The role of our American government has been blurred, bent, and breached. The rights endowed to us by our creator must be restored.

To be sure, the People created the federal government to be their agent for certain enumerated purposes only. The Constitutional ratifying structure was created so it would be clear that it was the People, and not the States, that were doing the ratifying.

The Tenth Amendment defines the total scope of federal power as being that which has been delegated by the people to the federal government, and also that which is absolutely necessary to advancing those powers specifically enumerated in the Constitution of the United States. The rest is to be handled by the state governments, or locally, by the people themselves.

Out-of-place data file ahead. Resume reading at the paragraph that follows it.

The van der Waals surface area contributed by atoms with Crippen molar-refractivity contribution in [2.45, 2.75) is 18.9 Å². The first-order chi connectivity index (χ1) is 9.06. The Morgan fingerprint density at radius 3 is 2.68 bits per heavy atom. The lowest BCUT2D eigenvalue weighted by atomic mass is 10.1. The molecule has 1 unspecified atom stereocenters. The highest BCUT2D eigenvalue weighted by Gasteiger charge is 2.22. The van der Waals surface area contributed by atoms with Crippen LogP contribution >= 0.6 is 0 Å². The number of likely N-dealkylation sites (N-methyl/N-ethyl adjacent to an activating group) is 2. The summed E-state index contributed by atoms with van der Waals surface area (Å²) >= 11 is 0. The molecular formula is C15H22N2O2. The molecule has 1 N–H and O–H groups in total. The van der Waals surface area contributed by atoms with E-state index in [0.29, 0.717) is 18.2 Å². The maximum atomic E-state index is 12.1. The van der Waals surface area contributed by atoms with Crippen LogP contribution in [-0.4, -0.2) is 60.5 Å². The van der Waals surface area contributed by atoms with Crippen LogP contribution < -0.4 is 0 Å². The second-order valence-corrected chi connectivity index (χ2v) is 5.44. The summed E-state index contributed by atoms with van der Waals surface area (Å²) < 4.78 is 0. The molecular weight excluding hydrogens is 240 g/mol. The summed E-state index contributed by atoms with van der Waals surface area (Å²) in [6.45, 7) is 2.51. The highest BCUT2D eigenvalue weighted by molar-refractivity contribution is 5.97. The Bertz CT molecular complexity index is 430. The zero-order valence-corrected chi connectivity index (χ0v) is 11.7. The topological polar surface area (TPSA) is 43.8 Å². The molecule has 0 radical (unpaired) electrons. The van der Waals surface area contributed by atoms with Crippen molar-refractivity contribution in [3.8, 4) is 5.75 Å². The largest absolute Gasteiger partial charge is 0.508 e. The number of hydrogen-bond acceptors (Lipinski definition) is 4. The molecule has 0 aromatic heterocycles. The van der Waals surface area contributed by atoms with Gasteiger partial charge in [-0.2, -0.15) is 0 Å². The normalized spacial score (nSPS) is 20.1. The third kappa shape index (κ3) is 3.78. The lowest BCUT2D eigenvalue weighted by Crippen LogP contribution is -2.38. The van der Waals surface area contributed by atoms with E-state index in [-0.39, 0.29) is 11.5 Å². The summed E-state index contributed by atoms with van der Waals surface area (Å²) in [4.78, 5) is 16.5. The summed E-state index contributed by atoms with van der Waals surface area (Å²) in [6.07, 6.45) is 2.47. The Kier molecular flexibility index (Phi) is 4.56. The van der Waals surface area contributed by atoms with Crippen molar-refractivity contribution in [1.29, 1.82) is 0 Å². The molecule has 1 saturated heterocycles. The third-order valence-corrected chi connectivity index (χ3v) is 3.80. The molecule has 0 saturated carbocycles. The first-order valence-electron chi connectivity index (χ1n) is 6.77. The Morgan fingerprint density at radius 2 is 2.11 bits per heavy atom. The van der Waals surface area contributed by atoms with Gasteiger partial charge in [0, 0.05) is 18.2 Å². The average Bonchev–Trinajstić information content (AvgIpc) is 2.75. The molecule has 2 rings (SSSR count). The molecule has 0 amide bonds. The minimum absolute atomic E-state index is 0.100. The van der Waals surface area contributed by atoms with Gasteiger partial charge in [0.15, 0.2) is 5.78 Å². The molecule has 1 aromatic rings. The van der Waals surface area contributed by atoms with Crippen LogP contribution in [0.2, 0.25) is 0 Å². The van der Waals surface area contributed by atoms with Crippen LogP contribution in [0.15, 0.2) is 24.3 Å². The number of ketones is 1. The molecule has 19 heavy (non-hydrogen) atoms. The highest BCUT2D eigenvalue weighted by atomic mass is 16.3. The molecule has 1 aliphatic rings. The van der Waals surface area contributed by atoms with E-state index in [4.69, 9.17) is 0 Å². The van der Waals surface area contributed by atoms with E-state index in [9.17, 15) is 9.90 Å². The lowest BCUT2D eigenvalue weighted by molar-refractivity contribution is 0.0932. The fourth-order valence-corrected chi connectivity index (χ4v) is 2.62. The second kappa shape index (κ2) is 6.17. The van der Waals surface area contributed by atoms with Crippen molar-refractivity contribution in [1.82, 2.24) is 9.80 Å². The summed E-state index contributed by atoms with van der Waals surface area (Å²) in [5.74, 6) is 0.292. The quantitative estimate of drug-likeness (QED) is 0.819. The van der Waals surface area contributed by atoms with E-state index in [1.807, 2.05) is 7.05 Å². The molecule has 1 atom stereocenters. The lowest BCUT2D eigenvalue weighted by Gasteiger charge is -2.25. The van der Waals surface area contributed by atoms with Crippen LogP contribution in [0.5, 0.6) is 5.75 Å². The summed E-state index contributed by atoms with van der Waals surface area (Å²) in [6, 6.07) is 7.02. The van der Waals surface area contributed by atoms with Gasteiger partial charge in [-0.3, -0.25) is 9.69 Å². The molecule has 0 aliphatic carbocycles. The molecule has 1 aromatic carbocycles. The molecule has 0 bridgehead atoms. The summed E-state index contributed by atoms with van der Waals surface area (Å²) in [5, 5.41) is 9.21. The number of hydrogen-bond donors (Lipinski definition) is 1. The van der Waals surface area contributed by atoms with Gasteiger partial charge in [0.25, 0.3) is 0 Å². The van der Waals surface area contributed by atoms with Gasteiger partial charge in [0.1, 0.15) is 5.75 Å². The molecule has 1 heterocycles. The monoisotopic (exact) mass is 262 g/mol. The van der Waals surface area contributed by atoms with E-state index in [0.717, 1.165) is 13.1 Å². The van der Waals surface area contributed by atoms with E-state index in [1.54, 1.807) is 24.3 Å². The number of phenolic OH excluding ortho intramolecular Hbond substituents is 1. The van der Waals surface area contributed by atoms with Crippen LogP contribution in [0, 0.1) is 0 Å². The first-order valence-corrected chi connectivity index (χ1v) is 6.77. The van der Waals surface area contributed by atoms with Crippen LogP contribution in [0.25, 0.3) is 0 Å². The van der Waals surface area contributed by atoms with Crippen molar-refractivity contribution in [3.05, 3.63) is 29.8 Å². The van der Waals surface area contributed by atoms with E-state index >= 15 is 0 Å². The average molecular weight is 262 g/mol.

The Constitution does not include a congressional power to override state laws. It does not give the judicial branch unlimited jurisdiction over all matters. It does not provide Congress with the power to legislate over everything. This is verified by the simple fact that attempts to make these principles part of the Constitution were soundly rejected by its signers.

With this in mind, any federal attempt to legislate beyond the Constitutional limits of Congress’ authority is a usurpation of state sovereignty – and unconstitutional.

Governments and political leaders are best held accountable to the will of the people when government is local. The people of a state know what is best for them; authorities, potentially thousands of miles away, governing their lives is opposed to the very notion of freedom.